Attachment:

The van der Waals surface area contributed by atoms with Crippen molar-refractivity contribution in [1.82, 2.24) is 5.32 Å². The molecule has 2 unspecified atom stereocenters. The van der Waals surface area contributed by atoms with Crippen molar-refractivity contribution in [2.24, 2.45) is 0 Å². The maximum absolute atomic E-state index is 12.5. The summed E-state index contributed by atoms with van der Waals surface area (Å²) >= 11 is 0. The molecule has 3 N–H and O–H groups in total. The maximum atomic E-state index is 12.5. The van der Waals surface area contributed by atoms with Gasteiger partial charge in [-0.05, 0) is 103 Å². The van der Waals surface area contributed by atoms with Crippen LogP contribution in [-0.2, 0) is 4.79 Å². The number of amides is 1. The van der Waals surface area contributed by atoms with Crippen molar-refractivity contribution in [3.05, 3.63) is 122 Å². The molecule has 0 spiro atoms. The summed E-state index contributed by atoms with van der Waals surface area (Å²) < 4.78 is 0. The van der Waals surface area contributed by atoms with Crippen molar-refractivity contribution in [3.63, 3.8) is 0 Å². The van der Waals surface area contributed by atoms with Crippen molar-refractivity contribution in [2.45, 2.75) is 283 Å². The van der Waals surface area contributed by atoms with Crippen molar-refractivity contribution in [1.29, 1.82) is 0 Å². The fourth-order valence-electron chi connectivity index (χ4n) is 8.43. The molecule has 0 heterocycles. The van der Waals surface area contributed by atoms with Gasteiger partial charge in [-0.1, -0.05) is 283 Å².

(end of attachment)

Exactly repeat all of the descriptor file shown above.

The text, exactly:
The van der Waals surface area contributed by atoms with Crippen molar-refractivity contribution in [1.82, 2.24) is 5.32 Å². The molecule has 2 unspecified atom stereocenters. The van der Waals surface area contributed by atoms with Crippen molar-refractivity contribution in [2.24, 2.45) is 0 Å². The maximum absolute atomic E-state index is 12.5. The summed E-state index contributed by atoms with van der Waals surface area (Å²) >= 11 is 0. The molecule has 3 N–H and O–H groups in total. The maximum atomic E-state index is 12.5. The van der Waals surface area contributed by atoms with Gasteiger partial charge in [-0.05, 0) is 103 Å². The van der Waals surface area contributed by atoms with Crippen LogP contribution in [-0.2, 0) is 4.79 Å². The number of amides is 1. The van der Waals surface area contributed by atoms with Crippen molar-refractivity contribution in [3.05, 3.63) is 122 Å². The molecule has 0 spiro atoms. The summed E-state index contributed by atoms with van der Waals surface area (Å²) < 4.78 is 0. The van der Waals surface area contributed by atoms with Crippen molar-refractivity contribution in [3.63, 3.8) is 0 Å². The van der Waals surface area contributed by atoms with Crippen molar-refractivity contribution in [2.45, 2.75) is 283 Å². The van der Waals surface area contributed by atoms with Crippen molar-refractivity contribution in [1.29, 1.82) is 0 Å². The fourth-order valence-electron chi connectivity index (χ4n) is 8.43. The molecule has 0 heterocycles. The van der Waals surface area contributed by atoms with Gasteiger partial charge in [-0.1, -0.05) is 283 Å².